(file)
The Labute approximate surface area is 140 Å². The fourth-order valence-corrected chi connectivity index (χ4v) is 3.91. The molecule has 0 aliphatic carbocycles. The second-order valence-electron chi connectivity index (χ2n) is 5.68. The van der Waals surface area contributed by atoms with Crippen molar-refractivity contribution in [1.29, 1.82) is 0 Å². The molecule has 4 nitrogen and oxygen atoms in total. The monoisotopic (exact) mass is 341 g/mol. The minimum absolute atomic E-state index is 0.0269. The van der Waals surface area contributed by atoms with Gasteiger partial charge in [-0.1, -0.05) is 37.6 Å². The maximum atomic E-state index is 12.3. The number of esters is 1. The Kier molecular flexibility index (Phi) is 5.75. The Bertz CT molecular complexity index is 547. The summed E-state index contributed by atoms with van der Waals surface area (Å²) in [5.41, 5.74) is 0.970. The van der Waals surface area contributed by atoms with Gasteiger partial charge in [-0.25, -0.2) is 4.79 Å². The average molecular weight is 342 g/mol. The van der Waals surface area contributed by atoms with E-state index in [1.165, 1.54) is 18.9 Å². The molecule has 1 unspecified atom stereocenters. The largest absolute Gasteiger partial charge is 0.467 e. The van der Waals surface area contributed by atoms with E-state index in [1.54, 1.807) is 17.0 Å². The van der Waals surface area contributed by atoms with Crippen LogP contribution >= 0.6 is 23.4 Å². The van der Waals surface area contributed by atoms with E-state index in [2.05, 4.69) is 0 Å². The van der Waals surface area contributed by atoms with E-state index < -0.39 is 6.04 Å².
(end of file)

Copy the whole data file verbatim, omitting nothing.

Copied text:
The Labute approximate surface area is 140 Å². The fourth-order valence-corrected chi connectivity index (χ4v) is 3.91. The molecule has 0 aliphatic carbocycles. The second-order valence-electron chi connectivity index (χ2n) is 5.68. The van der Waals surface area contributed by atoms with Crippen molar-refractivity contribution in [1.29, 1.82) is 0 Å². The molecule has 4 nitrogen and oxygen atoms in total. The monoisotopic (exact) mass is 341 g/mol. The minimum absolute atomic E-state index is 0.0269. The van der Waals surface area contributed by atoms with Gasteiger partial charge in [-0.1, -0.05) is 37.6 Å². The maximum atomic E-state index is 12.3. The number of esters is 1. The Kier molecular flexibility index (Phi) is 5.75. The Bertz CT molecular complexity index is 547. The summed E-state index contributed by atoms with van der Waals surface area (Å²) in [5.41, 5.74) is 0.970. The van der Waals surface area contributed by atoms with Gasteiger partial charge in [-0.25, -0.2) is 4.79 Å². The average molecular weight is 342 g/mol. The van der Waals surface area contributed by atoms with E-state index in [1.165, 1.54) is 18.9 Å². The molecule has 1 unspecified atom stereocenters. The largest absolute Gasteiger partial charge is 0.467 e. The van der Waals surface area contributed by atoms with E-state index in [1.54, 1.807) is 17.0 Å². The van der Waals surface area contributed by atoms with Crippen LogP contribution >= 0.6 is 23.4 Å². The van der Waals surface area contributed by atoms with E-state index in [2.05, 4.69) is 0 Å². The van der Waals surface area contributed by atoms with E-state index < -0.39 is 6.04 Å².